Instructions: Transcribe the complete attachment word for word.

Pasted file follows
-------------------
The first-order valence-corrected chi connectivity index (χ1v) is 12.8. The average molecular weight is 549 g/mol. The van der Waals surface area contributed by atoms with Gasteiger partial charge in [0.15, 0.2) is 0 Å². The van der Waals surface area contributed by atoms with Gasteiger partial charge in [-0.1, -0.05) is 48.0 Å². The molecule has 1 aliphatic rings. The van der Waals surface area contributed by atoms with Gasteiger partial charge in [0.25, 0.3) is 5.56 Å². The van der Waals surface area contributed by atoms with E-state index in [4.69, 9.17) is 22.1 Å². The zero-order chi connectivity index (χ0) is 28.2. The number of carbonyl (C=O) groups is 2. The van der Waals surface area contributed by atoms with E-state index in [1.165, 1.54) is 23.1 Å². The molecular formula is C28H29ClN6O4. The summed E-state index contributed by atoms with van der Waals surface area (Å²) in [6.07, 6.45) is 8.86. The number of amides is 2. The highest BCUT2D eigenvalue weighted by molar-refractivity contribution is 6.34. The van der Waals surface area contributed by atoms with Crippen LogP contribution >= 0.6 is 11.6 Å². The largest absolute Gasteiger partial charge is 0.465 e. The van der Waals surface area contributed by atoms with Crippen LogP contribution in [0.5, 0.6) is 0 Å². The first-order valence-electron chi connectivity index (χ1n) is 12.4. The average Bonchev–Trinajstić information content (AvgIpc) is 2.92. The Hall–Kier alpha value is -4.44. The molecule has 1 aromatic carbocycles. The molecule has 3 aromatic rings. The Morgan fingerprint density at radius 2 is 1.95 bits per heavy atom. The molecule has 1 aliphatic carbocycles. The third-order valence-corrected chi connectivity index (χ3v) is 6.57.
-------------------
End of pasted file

The first-order valence-corrected chi connectivity index (χ1v) is 12.8. The average molecular weight is 549 g/mol. The van der Waals surface area contributed by atoms with Gasteiger partial charge in [0.15, 0.2) is 0 Å². The van der Waals surface area contributed by atoms with Gasteiger partial charge in [-0.1, -0.05) is 48.0 Å². The molecule has 1 aliphatic rings. The van der Waals surface area contributed by atoms with Gasteiger partial charge in [0.25, 0.3) is 5.56 Å². The van der Waals surface area contributed by atoms with E-state index in [4.69, 9.17) is 22.1 Å². The zero-order chi connectivity index (χ0) is 28.2. The number of carbonyl (C=O) groups is 2. The van der Waals surface area contributed by atoms with E-state index in [1.165, 1.54) is 23.1 Å². The molecular formula is C28H29ClN6O4. The summed E-state index contributed by atoms with van der Waals surface area (Å²) in [6.07, 6.45) is 8.86. The number of amides is 2. The highest BCUT2D eigenvalue weighted by molar-refractivity contribution is 6.34. The van der Waals surface area contributed by atoms with Crippen LogP contribution >= 0.6 is 11.6 Å². The largest absolute Gasteiger partial charge is 0.465 e. The van der Waals surface area contributed by atoms with Crippen LogP contribution in [0.5, 0.6) is 0 Å². The first-order valence-electron chi connectivity index (χ1n) is 12.4. The average Bonchev–Trinajstić information content (AvgIpc) is 2.92. The Hall–Kier alpha value is -4.44. The molecule has 1 aromatic carbocycles. The molecule has 3 aromatic rings. The Morgan fingerprint density at radius 2 is 1.95 bits per heavy atom. The molecule has 1 aliphatic carbocycles. The third-order valence-corrected chi connectivity index (χ3v) is 6.57.